Name and pronouns: Cheryl Sluis (she/her)
Affiliation: Community First New West
Tell us about yourself.
With 20 years of experience working in the non-profit sector, I am ready to apply my expertise in project management, strategic planning, and program evaluation to continue to strengthen New Westminster’s public schools. I am passionate about public education and bring a deep commitment to social, economic and environmental justice and reconciliation to my work and my community involvement. I live in Sapperton with my partner and our two school-aged kids. I am active on parent advisory councils, non-profit boards, and involved with my kids’ sports teams. I can often be found running on the Central Valley Greenway.
Why are you running for school board?
We need strategic thinkers and strong advocates to work on the big challenges of a rapidly growing city, equity and inclusion, and the climate crisis. I believe my skills and experience in project management, strategic planning and program evaluation will be an asset to the board.
What do you think the current school board has done well? Where has it missed the mark?
They have built two new schools and begun to move ahead with a significant addition to another elementary school in Queensborough as well as fund a new elementary school downtown. As a rapidly growing city, we face significant pressures, and long-range planning for schools must be our top priority.
What are the top three issues facing the next school board?
The top three issues facing the next school board are:
1. School infrastructure and resource needs to accommodate our rapidly growing city.
2. Not all students feel safe at school.
3. The climate crisis.
How do you plan to address those issues?
1. To address school infrastructure and resource needs we need to: identify areas of current need and future growth; acquire land; advocate to the ministry for funding for new schools; and use space in creative ways.
2. To ensure students feel safe, we need a multi-pronged approach that includes: a review of existing policies from the lens of safety, equity, respect and compassion; implementing a process for reporting and reviewing safety concerns; and empowering staff by offering training in conflict de-escalation and intervention. We also need to increase access to mental health support for students and promote respect through education and awareness on topics such as consent, sexual health and mental health.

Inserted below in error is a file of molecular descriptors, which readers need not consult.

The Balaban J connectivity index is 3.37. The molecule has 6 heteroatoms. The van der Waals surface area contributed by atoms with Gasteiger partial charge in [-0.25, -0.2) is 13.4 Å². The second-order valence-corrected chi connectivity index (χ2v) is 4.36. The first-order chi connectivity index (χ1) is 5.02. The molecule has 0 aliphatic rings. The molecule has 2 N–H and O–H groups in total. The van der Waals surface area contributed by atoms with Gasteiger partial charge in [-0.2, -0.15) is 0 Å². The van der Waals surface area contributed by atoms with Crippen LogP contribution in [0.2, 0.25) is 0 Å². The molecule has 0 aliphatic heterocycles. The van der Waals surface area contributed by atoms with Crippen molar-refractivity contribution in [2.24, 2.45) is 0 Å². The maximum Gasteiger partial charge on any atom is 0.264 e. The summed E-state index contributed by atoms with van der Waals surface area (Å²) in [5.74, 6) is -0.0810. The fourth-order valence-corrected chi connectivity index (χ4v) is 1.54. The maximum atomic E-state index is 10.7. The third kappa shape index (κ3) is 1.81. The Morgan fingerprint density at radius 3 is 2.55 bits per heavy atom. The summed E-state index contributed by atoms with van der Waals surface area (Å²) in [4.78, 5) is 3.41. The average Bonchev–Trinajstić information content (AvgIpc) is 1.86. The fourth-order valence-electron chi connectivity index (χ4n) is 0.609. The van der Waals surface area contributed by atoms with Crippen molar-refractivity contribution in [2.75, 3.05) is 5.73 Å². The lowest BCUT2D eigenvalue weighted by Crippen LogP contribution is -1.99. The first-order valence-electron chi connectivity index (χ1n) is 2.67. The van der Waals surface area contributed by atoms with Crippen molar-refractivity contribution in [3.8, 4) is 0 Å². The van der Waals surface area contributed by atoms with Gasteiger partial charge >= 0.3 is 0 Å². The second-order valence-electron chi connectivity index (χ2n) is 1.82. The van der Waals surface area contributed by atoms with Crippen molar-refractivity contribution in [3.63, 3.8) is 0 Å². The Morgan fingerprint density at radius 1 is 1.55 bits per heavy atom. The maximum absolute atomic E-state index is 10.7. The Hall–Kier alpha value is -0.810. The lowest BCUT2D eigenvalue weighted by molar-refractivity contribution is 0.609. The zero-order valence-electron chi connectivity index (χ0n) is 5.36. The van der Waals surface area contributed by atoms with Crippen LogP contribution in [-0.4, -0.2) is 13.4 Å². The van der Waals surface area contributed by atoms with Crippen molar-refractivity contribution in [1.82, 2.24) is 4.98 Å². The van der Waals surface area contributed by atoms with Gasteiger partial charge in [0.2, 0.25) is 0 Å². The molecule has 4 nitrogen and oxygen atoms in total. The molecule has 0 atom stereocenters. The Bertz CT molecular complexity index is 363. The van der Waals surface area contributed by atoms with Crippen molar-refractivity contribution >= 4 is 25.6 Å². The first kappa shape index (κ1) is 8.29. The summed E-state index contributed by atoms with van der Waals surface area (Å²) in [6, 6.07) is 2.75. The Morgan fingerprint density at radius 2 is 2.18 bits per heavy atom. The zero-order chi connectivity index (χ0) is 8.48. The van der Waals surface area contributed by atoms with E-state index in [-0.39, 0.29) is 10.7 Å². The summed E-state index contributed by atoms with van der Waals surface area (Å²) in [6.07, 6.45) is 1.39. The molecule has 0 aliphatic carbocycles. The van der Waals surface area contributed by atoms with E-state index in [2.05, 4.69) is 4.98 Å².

3. To address the climate crisis, we need to take meaningful action in the following areas: up the LEED standard for new builds; adopt a procurement policy that considers life-cycle costing; and support climate curriculum development and implementation.
New Westminster schools are facing a serious space crunch. What does the next board need to do to address it?
New Westminster is the one of the fastest growing municipalities in the Lower Mainland, especially for young families. To address the space crunch, the board needs to identify areas of current need and future growth, identify opportunities and acquire land through partnerships with the City of New Westminster, and advocate to the Ministry of Education for funding to build new schools. The board needs to ensure that our schools and learning environments continue to engage, inspire and motivate our teachers, staff, and students in New Westminster.
Health and safety has been a topic of discussion on multiple fronts over the past few years. What are your health and safety priorities for New Westminster schools, and how will you address them?
This is a complex issue that requires a multi-pronged approach that includes: a review of existing policies from the lens of safety, equity, respect and compassion; implementing a process for reporting and reviewing safety concerns; and empowering staff by offering training in conflict de-escalation and intervention. We also need to increase access to mental health support for students and promote respect through education and awareness on topics such as consent, sexual health, and mental health.
And just for fun: If you got to spend one full day in school again, what grade would you return to and why?
I would return to Grade 10 and get involved in student politics!
Note: All candidates received the same questionnaire, including word limits. (If candidates ran over word limits, answers are cut off and noted accordingly.) Contact information and social media details are presented as provided by candidates.